Agility, mobility, and bruising hits are the key traits of a running back.
Lawrence Phillips‘s entire upbringing reflects that life.
He moved from one foster home to the next for much of his youth, enduring child abuse.
Movement was a constant as he changed schools regularly.
An unstable upbringing defined Phillips’s entire life.
His NFL career mirrored the life he always lived.
— Edoardo Frola (@edofrola) December 24, 2016
It was marred with violence and drama and involved changing teams every year.
The tragedy and violence that existed throughout Phillips’s life were responsible for ending it, too.
It’s hard to contextualize the good and the bad appropriately with Phillips.
He committed domestic violence, drove into a crowd, and allegedly murdered his cellmate.
His early life doesn’t excuse that but it also doesn’t make it any less sad.
A once-promising running back lived a highly complicated existence both on and off the field.
Always on the Move
Lawrence Lamond Phillips was born in Little Rock, Arkansas.
Early in his life, he ended up moving to California in the foster care system.
He bounced around without much support or guidance.
Phillips dealt with abuse and took his pain out on the football field.
As a freshman and sophomore in high school, Phillips attended West Covina High School.
He was a starter for the varsity team as a running back and outside linebacker.
Heading into his junior year, he moved to Baldwin Park High School to finish grade school.
The team won the California Interscholastic Federation championship his junior year and Phillips drew attention from colleges across the country.
Phillips found out how good at running he was by having to run his entire life.
After his senior season, his next stop was Lincoln, Nebraska to join the University of Nebraska Cornhuskers.
Phillips running in Lincoln proved to be the best running he’d ever do.
Bursting onto the Scene
As a freshman, Phillips started the season behind Calvin Jones with quarterback Tommie Frazier also being a bigger focal point of the run game.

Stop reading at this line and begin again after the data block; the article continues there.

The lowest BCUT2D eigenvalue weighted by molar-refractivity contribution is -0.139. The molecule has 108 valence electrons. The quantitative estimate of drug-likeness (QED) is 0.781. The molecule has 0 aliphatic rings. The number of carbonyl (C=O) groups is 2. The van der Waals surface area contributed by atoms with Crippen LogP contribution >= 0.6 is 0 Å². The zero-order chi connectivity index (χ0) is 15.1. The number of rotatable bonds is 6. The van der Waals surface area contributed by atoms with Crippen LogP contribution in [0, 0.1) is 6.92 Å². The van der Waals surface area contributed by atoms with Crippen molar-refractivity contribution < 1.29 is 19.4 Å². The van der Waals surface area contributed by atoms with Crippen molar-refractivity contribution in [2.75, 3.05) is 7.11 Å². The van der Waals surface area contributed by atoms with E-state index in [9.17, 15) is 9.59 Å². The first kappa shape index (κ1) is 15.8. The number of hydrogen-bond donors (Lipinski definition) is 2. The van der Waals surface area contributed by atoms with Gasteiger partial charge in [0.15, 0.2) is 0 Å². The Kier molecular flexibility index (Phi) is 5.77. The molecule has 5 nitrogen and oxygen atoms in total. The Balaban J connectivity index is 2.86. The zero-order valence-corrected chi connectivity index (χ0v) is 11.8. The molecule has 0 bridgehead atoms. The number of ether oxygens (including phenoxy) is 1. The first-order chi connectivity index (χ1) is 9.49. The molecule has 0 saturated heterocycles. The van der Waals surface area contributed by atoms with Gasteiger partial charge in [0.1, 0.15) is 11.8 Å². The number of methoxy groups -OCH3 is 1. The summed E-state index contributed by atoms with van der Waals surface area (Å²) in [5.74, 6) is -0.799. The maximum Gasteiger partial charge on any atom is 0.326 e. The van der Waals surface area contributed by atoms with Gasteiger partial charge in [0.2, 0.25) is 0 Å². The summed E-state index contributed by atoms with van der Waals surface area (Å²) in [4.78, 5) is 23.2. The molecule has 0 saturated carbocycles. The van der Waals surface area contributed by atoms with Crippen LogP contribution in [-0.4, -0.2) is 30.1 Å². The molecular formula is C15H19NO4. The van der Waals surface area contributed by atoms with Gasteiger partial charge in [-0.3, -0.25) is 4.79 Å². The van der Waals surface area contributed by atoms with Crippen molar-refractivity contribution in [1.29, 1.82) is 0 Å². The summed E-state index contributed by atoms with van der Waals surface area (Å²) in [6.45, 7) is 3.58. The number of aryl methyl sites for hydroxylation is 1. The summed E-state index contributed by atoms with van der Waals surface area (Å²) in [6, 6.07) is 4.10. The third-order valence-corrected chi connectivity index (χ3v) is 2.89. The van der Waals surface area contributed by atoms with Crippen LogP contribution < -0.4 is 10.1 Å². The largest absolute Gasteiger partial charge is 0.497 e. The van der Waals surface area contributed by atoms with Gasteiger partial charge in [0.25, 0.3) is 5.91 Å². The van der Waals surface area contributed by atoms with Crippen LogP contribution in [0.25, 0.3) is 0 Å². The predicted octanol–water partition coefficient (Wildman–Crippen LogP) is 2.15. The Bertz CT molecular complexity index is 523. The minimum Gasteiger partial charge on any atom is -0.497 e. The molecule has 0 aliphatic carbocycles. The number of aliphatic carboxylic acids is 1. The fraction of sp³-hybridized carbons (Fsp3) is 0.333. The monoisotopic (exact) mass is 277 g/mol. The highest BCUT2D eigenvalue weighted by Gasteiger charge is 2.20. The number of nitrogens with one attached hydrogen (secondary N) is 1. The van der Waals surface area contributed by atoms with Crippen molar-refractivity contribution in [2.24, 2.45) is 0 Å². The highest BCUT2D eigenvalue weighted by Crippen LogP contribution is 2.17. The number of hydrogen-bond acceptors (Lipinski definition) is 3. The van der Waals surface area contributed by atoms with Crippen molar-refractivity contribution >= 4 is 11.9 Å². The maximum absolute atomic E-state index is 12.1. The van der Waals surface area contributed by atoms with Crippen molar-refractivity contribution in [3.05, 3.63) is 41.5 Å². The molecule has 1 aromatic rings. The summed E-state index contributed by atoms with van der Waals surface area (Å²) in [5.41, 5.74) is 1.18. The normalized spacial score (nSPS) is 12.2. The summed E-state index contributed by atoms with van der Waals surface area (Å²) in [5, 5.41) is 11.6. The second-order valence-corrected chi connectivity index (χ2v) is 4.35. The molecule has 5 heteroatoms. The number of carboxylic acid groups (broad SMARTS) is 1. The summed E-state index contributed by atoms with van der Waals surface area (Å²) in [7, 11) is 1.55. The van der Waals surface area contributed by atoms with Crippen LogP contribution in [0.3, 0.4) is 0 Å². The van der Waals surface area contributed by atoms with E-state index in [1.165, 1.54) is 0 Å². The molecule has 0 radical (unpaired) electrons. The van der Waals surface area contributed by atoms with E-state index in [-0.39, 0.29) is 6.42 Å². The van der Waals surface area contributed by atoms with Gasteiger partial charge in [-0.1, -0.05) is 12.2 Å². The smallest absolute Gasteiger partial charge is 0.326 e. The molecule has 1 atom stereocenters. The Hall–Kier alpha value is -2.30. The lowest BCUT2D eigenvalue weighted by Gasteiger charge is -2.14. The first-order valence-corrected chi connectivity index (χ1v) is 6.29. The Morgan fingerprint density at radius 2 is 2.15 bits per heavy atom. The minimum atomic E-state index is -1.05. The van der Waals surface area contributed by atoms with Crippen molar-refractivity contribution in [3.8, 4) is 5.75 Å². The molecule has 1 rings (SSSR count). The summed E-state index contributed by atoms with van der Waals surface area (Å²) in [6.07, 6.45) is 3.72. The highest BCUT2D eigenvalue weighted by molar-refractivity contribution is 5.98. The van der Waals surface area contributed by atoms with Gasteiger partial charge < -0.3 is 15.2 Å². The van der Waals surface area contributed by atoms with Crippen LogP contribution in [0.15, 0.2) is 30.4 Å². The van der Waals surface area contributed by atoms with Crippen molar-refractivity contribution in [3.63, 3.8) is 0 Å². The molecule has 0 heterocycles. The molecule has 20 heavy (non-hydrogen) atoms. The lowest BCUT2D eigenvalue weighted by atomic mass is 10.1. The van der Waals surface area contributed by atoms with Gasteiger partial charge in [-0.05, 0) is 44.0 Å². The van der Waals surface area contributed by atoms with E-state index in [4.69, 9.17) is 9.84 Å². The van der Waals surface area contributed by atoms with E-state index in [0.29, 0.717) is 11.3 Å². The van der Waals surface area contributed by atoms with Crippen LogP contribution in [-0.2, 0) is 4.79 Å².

In the Cornhuskers’ third game of the season, Phillips exploded onto the scene against UCLA.
Off the bench, Phillips rushed for 137 yards and a touchdown in Nebraska’s 14-13 win.
In Nebraska’s eight other regular-season games, Phillips only accumulated 307 yards as the third rushing option.
Then, in the Orange Bowl against Florida State, Phillips took over in the fourth quarter.
He rushed for the majority of his 64 yards in the fourth quarter, including a 12-yard touchdown.
The Seminoles held off the Cornhuskers but Phillips had established himself as the running back of the future for Nebraska.
— Hail Varsity (@HailVarsity) August 25, 2016
In Phillips’s sophomore season, Nebraska suffered several key injuries to Frazier and Brook Berringer at QB.
Phillips became the focal point of the offense as Nebraska dominated start to finish en route to a 13-0 record.
The bruising back rushed for 100-plus yards in 11 straight games and posted 1,826 rushing yards and 16 touchdowns during the season.
While Phillips was dominating on the field, a pending legal situation was looming over him.
In March 1994, Phillips was accused of grabbing a 21-year-old college student by the neck.
He was charged in November 1994 after failing to complete a diversion program.
Two weeks after the 1994 season ended, Phillips plead not guilty to assault charges.
Phillips’ legal issues were only beginning at that point.
It’s Lawrence Phillips days until game day, you guys! pic.twitter.com/OaLwXerovc
— James Vaske (@roljamas) August 31, 2018
During the second game of the 1995 season, Phillips rushed for 206 yards and four touchdowns against Michigan State.
When the team returned from Michigan, Phillips broke into teammate Scott Frost‘s apartment.
Kate McEwen, a basketball player at the university and Phillips’ ex-girlfriend, was in Frost’s apartment.
Phillips dragged McEwen out of the apartment and smashed her head into a mailbox.
He was arrested and suspended by head coach Tom Osborne but not kicked off of the team.
Nebraska faculty and the media were outraged by the actions and wanted any athlete convicted of a violent crime kicked off the team.
Osborne suspended Phillips for six games before bringing him back late in the season.
Running back Ahman Green became the starter while Phillips was suspended.
During the Fiesta Bowl, Osborne started Phillips who rushed for 165 yards and two touchdowns in a 62-24 win.
At the end of the season, Osborne encouraged Phillips to turn pro.
Rams Take a Chance